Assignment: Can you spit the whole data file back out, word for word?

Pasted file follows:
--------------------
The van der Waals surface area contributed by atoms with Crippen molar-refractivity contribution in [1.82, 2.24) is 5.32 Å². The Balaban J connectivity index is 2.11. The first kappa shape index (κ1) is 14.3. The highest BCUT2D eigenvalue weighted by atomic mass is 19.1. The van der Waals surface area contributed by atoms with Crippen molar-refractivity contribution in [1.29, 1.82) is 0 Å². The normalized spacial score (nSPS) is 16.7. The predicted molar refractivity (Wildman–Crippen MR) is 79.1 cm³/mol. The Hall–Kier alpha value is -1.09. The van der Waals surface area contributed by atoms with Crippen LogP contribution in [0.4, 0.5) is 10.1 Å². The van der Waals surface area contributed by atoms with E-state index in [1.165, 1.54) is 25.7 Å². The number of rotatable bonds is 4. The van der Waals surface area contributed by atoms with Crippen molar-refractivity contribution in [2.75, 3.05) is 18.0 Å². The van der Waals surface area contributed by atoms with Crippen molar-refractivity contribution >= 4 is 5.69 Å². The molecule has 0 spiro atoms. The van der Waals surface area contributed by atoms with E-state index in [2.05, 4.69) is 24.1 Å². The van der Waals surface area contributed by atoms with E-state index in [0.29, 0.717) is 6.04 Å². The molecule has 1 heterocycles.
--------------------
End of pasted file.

The van der Waals surface area contributed by atoms with Crippen molar-refractivity contribution in [1.82, 2.24) is 5.32 Å². The Balaban J connectivity index is 2.11. The first kappa shape index (κ1) is 14.3. The highest BCUT2D eigenvalue weighted by atomic mass is 19.1. The van der Waals surface area contributed by atoms with Crippen molar-refractivity contribution in [1.29, 1.82) is 0 Å². The normalized spacial score (nSPS) is 16.7. The predicted molar refractivity (Wildman–Crippen MR) is 79.1 cm³/mol. The Hall–Kier alpha value is -1.09. The van der Waals surface area contributed by atoms with Crippen LogP contribution in [0.4, 0.5) is 10.1 Å². The van der Waals surface area contributed by atoms with E-state index in [1.165, 1.54) is 25.7 Å². The number of rotatable bonds is 4. The van der Waals surface area contributed by atoms with Crippen molar-refractivity contribution in [2.75, 3.05) is 18.0 Å². The van der Waals surface area contributed by atoms with Crippen molar-refractivity contribution >= 4 is 5.69 Å². The molecule has 0 spiro atoms. The van der Waals surface area contributed by atoms with E-state index in [2.05, 4.69) is 24.1 Å². The van der Waals surface area contributed by atoms with E-state index in [0.29, 0.717) is 6.04 Å². The molecule has 1 heterocycles.